If this is correct, the explanation why the natural constants appear to be finely tuned with a view to our existence, does not differ from the explanation why we live on Earth, and not on Jupiter. Intelligent life comes into being in the universe bubbles where the prevailing conditions make it possible.
However, from time to time, the apparent precise tuning of the natural constants is used as a proof of the existence of a "Fine Adjuster" (God).
This argument is presented for instance both in the book "God's Universe" by astronomer Owen Gingrich and in the book "There is a God" by Antony Flew.
- Premise 1: The existence of (intelligent) life in the universe demands that several of the ratios between essential physical quantities (the ratio between the force of gravity and electro-magnetic powers, vacuum energy etc.) have values close to the measurements we take.
- Premise 2: In principle, these quantities might have arbitrary values.
- Premise 3: There is no natural mechanism generating the values measured by us.
- Conclusion: The constants of nature were determined by a supernatural "Fine Adjuster" in preparation for the creation of intelligent beings.
There are several reasons why this argument does not hold water. None of the premises are watertight. Let me deal by them, one by one.
The first premise is, actually, a conclusion drawn prematurely. We know of only one example of intelligent life in the universe, and we have no knowledge of the bio-chemical mechanisms that entailed the creation of life on Earth. This should make us a somewhat careful to draw broad conclusions on how difficult it is for intelligent life to develop.
All studies concluding that the natural constants must be precisely adjusted, takes as a starting point that life will always emerge under similar conditions to those found on Earth. In order to chart the possibilities, in actual fact, all quantities must be varied simultaneously. This is a difficult undertaking, but in the few studies where more than one of the natural constants have been allowed to vary, it has been evident that a universe with the conditions we deem necessary for intelligent life might have natural constants very different from our measurements.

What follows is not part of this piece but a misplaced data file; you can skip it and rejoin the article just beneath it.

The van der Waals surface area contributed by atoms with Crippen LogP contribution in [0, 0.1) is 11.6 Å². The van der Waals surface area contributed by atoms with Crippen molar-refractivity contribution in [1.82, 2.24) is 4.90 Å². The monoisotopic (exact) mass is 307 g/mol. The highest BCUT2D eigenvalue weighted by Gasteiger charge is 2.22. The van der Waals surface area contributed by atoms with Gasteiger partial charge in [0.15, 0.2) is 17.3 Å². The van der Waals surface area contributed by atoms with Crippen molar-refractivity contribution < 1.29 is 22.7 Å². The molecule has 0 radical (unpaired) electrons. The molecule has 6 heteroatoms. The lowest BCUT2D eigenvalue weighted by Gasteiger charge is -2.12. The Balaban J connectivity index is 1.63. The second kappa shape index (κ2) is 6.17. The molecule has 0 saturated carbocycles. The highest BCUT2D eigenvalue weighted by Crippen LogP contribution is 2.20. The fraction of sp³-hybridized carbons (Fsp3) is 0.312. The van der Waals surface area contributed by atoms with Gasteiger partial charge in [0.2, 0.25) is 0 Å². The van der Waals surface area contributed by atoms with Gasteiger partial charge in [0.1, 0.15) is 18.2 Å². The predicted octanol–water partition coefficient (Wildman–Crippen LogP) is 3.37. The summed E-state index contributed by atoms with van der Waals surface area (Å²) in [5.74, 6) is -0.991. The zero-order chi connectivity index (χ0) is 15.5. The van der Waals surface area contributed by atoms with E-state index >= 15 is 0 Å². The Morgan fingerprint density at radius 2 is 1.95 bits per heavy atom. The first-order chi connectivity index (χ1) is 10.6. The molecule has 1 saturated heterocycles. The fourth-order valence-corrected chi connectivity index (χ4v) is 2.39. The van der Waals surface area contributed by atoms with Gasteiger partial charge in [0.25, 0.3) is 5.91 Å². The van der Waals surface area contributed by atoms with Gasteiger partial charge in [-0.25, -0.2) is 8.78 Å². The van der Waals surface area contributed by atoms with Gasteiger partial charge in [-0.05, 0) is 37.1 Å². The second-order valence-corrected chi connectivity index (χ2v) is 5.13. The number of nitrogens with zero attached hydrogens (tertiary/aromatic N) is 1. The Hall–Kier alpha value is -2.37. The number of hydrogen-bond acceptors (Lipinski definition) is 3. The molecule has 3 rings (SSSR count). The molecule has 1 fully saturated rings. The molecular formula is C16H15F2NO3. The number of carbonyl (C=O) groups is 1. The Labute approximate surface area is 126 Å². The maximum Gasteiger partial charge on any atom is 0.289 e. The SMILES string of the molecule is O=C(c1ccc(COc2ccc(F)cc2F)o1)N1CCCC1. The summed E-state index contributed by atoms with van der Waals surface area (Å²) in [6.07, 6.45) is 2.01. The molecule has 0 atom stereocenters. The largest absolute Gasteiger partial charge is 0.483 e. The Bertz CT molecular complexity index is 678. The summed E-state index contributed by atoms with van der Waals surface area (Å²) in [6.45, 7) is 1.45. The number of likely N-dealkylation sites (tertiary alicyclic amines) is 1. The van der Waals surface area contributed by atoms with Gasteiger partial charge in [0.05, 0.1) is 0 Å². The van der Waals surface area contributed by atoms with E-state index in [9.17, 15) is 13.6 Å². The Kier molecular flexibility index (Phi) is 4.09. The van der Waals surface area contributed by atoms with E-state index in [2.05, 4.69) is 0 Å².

The second premise maintains that the constants of nature must have arbitrary values. This might be the case, but to be on the safe side, we must have a reliable quantum gravity theory. Of course, it is possible that such a theory would be able to explain the values of the fundamental quantities, or, in any case, reduce the number of significant variations.
The "multiverse" hypothesis is an attempt to contend with the third premise. This is, mainly, motivated by a popular chart for the very early universe, a so-called chaotic inflation, predicting that several independent universes, each with its own set of natural constants, would be generated.
This chart also contains predictions that can be tested in our universe, and, actually, has some empirical support. However, if this one is true, then the third premise in the argument above is not correct. In the "multiverse", all viable combinations of values for the different natural constants would be realised in one or another of the members of the "multiverse". Intelligent life will, of course, only be found in the bubbles where the natural constants permit life to emerge. The existence of such life is no more peculiar than the fact that there is (almost) always one or more top winners in the National Lottery. Of course, it is not very likely that I should be the winner, but that somebody is going to win is not that surprising.